Washington Prowler

Al on Remainder

Counting every reader isn't what the Gores had in mind. Plus: GOP rookie jockeying. Also: An admiral off his guard.

By 11.24.02

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COUNTING EVERY READER
Al Gore is said by associates to be surprised that his newest books on family aren't selling well. The pair of books co-written with wife Tipper Gore (one of them is a coffee-table book intended to serve as companion to the "heavier" tome) are apparently headed toward the remainder bin as bookstores move more popular and potential Christmas gift fare into the line of sight of customers.

"We aren't selling any," says a sales associate for Borders Books in Bethesda, Maryland. "And we thought given that this is kind of a political book and that it's by Gore that it would sell in this area."

It hasn't worked out that way. The audiences at Gore's book signings have been skimpy, and worse, those that do come to hear him haven't been buying the books. In San Francisco, Gore's appearances were met by crowds of people apparently rounded up by his former Northern California presidential campaign staff. "We were invited to come and cheer him on," says a former volunteer. "We were chanting, 'Gore in 2004,' and he loved it. But I wasn't going to buy the book."

The Gore books haven't yet cracked the New York Times bestseller list after more than three weeks in stores, an indication that it won't make the list. "They tried getting them [The Sunday New York Times Book Review] to list it as a book in the 'Bear in Mind' section, so at least it would make the page where the bestseller list is placed, but we couldn't even get that," says a former Gore aide. "It's another indication the public isn't buying Gore as a serious candidate in 2004."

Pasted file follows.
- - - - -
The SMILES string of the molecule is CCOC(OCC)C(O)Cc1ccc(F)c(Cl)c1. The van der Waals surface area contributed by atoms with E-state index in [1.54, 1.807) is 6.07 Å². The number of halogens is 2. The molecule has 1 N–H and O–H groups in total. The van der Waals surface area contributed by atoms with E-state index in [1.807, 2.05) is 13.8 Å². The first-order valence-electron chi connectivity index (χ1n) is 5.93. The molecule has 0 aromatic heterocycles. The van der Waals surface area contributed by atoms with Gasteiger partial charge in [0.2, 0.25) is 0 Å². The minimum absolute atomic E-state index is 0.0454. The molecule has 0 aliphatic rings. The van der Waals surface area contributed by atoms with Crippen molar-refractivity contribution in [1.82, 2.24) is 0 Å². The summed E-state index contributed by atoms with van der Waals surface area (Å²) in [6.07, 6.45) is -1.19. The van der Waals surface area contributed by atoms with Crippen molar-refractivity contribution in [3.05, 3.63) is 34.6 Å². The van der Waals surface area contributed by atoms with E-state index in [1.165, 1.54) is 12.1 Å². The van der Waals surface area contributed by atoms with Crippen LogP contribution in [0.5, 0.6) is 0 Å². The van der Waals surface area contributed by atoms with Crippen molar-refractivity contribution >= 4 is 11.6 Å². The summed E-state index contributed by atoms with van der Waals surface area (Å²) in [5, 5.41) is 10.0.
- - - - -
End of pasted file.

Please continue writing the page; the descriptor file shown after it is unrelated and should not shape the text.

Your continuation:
The Prowler won't go so far. We see it as an indication that the American public is still in recovery from Earth in the Balance.

QUICK STARTERS
What a cooperative group the Republicans in the Senate have become. This week, look for Senator-elect Jim Talent to be sworn in by a federal judge in Missouri. The procedural swearing in -- before the official swearing in on January 7th -- will give the Republican a slight edge on seniority when the full body takes shape a little over a month from now. At least Talent is laying claim to a seat that by rights became his as soon as his victory over appointed Sen. Jean Carnahan was certified.

But it isn't just the Missouri seat where the GOP is trying to give its newer members an edge. Texas Sen. Phil Gramm plans to step down later this week so his replacement, John Cornyn, can have a jump on some of his colleagues in the race for better office space.

And even an independent seems to be getting into the game. Minnesota's Dean Barkley has told the transition staff for Norm Coleman that he's open to stepping aside so that Coleman can perhaps match Cornyn in seniority.

BOOMER RUNS AGROUND
Rear Admiral John Stufflebeam, the former Pentagon spokesman who now commands the Navy's Carrier Battle Group Two, seemed a little confused when he briefed reporters aboard the USS Harry S Truman last week. Asked about the role Iran is playing, if any, in helping the U.S. campaign against Iraq, he referred to the nation's Republican Guard. Sorry Admiral, those are Saddam's troops; the Revolutionary Guard are the Iranians.

Maybe the seafaring "Boomer," as Stufflebeam is affectionately known, gets confused about land forces. The Prowler hears he also was a bit lax on the official military line about waiting for orders from the White House, and spoke as if a U.S. attack were a certainty. Or was that just good Navy preparedness?

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